Children help National Trust Promote Turtles And Demote Plastics -Dr. Patrick Gannon. Chief Academic Officer of IAU
Leatherback Turtles that are the largest marine turtles can weigh in around 500kg dive up to 1200ft and cross both the Pacific and Atlantic Oceans. As if Leatherback Turtles didn’t have enough to worry about, with their relatively small brains that have been around for at least one hundred million years (1), that’s 667 times longer than us, how about nesting in St. Lucia. Now at lease in Grande Anse Beach in St. Lucia, they have to worry about all the plastics they have to face I the sea (2), how to cross the barrier of a thick bed of stinking Sargassum flutians on the birth beach, and how to climb up mini sand cliff (a two foot high beach step that was created by weed sand erosion) in order to get to a dry nest site. But don’t worry, their small brain doesn’t mean they can’t figure things out to survive, they’ve been around a long time and have likely faced many of life’s obstacles during their long evolutionary history.
Unfortunately, Leatherback Turtles are an endangered species. One of the factors that contribute to this demise is that they often mistake plastic bags floating around in the sea for their favorite food Jelly Fish (3). After all these millions of years it’s a lesson to us about the problems we are causing with our love for, and carelessness with, plastic.
Trevon Naitram, a happening 10 year old from St. Lucia, was motivated to think about the plastic issues when he heard from the Saint Lucia National Trust (SLNT) about how plastics in the sea were causing the endangered turtles so many problems. Then he witnessed the masses of plastic waste that were polluting the Grande Anse Beach. So he recruited Dr. Gannon (Dean of International American University College of Medicine in St. Lucia), who had just been talking to him about becoming a doctor one day, to help him do something about it. Dr. Gannon asked Melissa Mc Lauren from the SLNT if she had any bags they could use and she said “What a great idea, we had done that a few weeks ago!” and found us a pile of big plastic bags. Trevon and his assistant Dr. Gannon got to work and started cleaning up the plastic mess.
Before you knew it, the other kids saw what was going on and asked Trevon, who explained that we were cleaning up the mess of plastic that others had left behind and had floated up on the beach and that we were helping the turtles too. Like magic, those children went to get their parents and they all got to work too and had some fun. It turned out to be like the good old story of children leading the way to the future. If Trevon and his junior colleagues can understand what plastic is doing to St. Lucia and the turtles and do something about it, maybe this can translate generationally to helping our good old planet Earth survive the plastic problem.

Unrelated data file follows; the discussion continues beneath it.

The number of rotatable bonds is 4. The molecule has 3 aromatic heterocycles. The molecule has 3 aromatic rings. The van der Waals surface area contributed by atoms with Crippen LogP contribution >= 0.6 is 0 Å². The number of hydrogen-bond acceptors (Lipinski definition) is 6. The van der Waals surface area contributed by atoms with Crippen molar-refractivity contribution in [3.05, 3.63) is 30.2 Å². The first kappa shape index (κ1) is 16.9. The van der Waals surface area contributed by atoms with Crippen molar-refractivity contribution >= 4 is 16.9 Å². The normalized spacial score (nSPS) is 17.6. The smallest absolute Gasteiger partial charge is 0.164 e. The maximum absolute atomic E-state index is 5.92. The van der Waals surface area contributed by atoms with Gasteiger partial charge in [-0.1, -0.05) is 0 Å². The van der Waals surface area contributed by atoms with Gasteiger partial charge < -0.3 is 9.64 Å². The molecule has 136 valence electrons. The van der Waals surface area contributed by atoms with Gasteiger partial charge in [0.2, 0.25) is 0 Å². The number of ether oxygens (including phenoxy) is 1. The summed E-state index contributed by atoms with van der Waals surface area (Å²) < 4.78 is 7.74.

Now to the story of the SLNT’s Turtle Watch Camp held from May 26th-27th (3 days after World Turtle Day), which, after all, was why we were at the Grande Anse Beach. Around midnight by moonlight, adults recruited into teams by the organizers patrolled the Sargassum-laden beach, looking for turtles. It’s a very long beach and all I can say is, that if you’ve never walked a long way on a thick Sargassum bed, don’t do it unless you’re in really good shape; it’s really, really, hard work especially by moonlight where your footfall is not clear in that black mush. Be that as it may, we did make many long hard patrols until 3:00am (we were worn out) when we decided to visit our tents and collapsed into sleep.
The organizers kept it going with the worlds “be ready to be waken if we find turtles”, to which we politely nodded our sleepy heads.
Nobody saw any turtles that night but when they woke up next morning to see the sunrise over the Atlantic Ocean, the guides told us a Leatherback Turtle had appeared and laid her eggs without being noticed by them in the receding moonlight and camouflaged by the dark Sargassum. We all trekked over there and saw the evidence. The good lady had got over the weed and flipper swipe prints showed she had climbed up the mini sand cliff and laid her eggs in the dry sand under a tree way up the beach. We all wished we could have seen her but were very happy that she had succeeded and wished best of good luck to her soon-to-be hatchlings. Finally, we may not have seen turtles but we all learned a big lesson about pollution from children.
- Mrosovky; Ryan, GD; James, MC; et al. (2009). “Leatherback turtles: The menace of plastic”. Marine Pollution
Bulletin. 58 (2): 287–289.